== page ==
Mr. Speaker, safe drinking water is essential to the life and health of every Canadian every day, and our drinking water is among the safest in the world.
While drinking water is primarily an area of provincial and territorial jurisdiction, Health Canada also plays a central role in helping Canadian jurisdictions ensure the safety of drinking water supplies from coast to coast by working in close collaboration with all provinces and territories to establish the guidelines for Canadian drinking water quality. These guidelines are developed to be protective of public health. They are based on robust science and take into consideration the ability to measure and treat the contaminant in drinking water.
The guidelines are developed for specific drinking water contaminants through the federal-provincial-territorial committee on drinking water. They are intended to apply to all drinking water supplies in Canada, whether public or private, from surface or groundwater sources. Provinces and territories use them as a basis to establish their own requirements for drinking water quality and implement them in accordance with their priorities for protecting public health. They are also used as a reference in federal legislation to ensure the safety of drinking water in areas of federal jurisdiction
Health Canada has scientists and other professionals dedicated to the development and review of drinking water guidelines. The process to determine priorities for guideline development is rigorous and includes biannual reviews conducted in collaboration with the provinces and territories. In addition to review of new and emerging science, the priority-setting process takes into consideration the needs of individual jurisdictions and Canadian exposure levels.
The development of drinking water guidelines also relies on international partnerships. Health Canada is a World Health Organization collaborating centre on water quality and has a longstanding partnership with the U.S. Environmental Protection Agency in the area of drinking water quality.
The quality of drinking water depends on the quality of water in the environment. A drinking water contaminant in Australia, for example, is not necessarily a concern in Canada or the United States. This means that the substances that need to be monitored and controlled in drinking water will vary from country to country.
Our approach is to establish guidelines for contaminants that are likely to be found in drinking water supplies at levels that could pose a risk to human health for people living here in Canada. There are other differences that need to be taken into consideration.
While in some cases other jurisdictions may have very stringent standards, it is important to note that they are not necessarily based on scientific evidence. Our government understands the importance of ensuring that critical decisions about the health and safety of Canadians must always be based on the best available science. That is why Health Canada always stays up-to-date on the latest evidence regarding drinking water quality and ensures that our guidelines live up to the highest international standards for safety and quality. We encourage all jurisdictions to do the same and are pleased to partner with countries that also take a science-based approach.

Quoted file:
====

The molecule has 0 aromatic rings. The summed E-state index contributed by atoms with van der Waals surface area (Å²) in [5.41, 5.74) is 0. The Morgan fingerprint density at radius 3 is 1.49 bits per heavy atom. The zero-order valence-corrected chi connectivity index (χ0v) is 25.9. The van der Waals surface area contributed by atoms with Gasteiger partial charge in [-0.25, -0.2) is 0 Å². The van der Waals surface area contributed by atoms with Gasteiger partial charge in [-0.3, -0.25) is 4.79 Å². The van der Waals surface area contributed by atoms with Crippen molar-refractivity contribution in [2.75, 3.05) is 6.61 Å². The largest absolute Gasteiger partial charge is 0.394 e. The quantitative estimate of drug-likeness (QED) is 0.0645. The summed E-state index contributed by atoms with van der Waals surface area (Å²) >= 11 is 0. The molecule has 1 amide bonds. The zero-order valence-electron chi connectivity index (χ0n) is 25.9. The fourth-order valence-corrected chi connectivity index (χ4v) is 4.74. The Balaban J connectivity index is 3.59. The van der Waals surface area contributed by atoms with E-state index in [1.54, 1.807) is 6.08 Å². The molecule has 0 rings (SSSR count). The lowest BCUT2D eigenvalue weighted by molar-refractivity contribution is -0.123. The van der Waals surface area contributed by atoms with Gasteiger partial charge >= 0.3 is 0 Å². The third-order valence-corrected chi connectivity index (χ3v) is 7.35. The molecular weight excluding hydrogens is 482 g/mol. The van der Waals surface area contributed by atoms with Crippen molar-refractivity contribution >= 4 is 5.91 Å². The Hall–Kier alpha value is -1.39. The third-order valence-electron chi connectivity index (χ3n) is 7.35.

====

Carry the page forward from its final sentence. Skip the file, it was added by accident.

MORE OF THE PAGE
Although the guidelines are considered to be non-regulatory, they are adopted and enforced as standards by all Canadian jurisdictions, either through specific legislation and regulations or through permitting of treatment plants. This collaborative approach respects regional and local differences related to the presence of certain contaminants and provides national consistency and economies of scale while reducing duplication. Our collaborative system also provides the flexibility needed to address emergency situations such as spills or leaks.
Health Canada can develop drinking water screening values for contaminants for which there is no existing drinking water guideline. This is done at the request of a provincial or territorial agency or federal department using the scientific information available at the time of the request. Such screening values can be developed over a period of 24 hours to two weeks, depending on the urgency of the request and the availability of the data. Over the past five years, Health Canada has developed approximately 30 drinking water screening values to address such issues.
The Government of Canada is committed to safe drinking water for all Canadians. Drinking water in Canada is among the safest in the world, and this is built on effective collaboration with all of our provincial and territorial partners.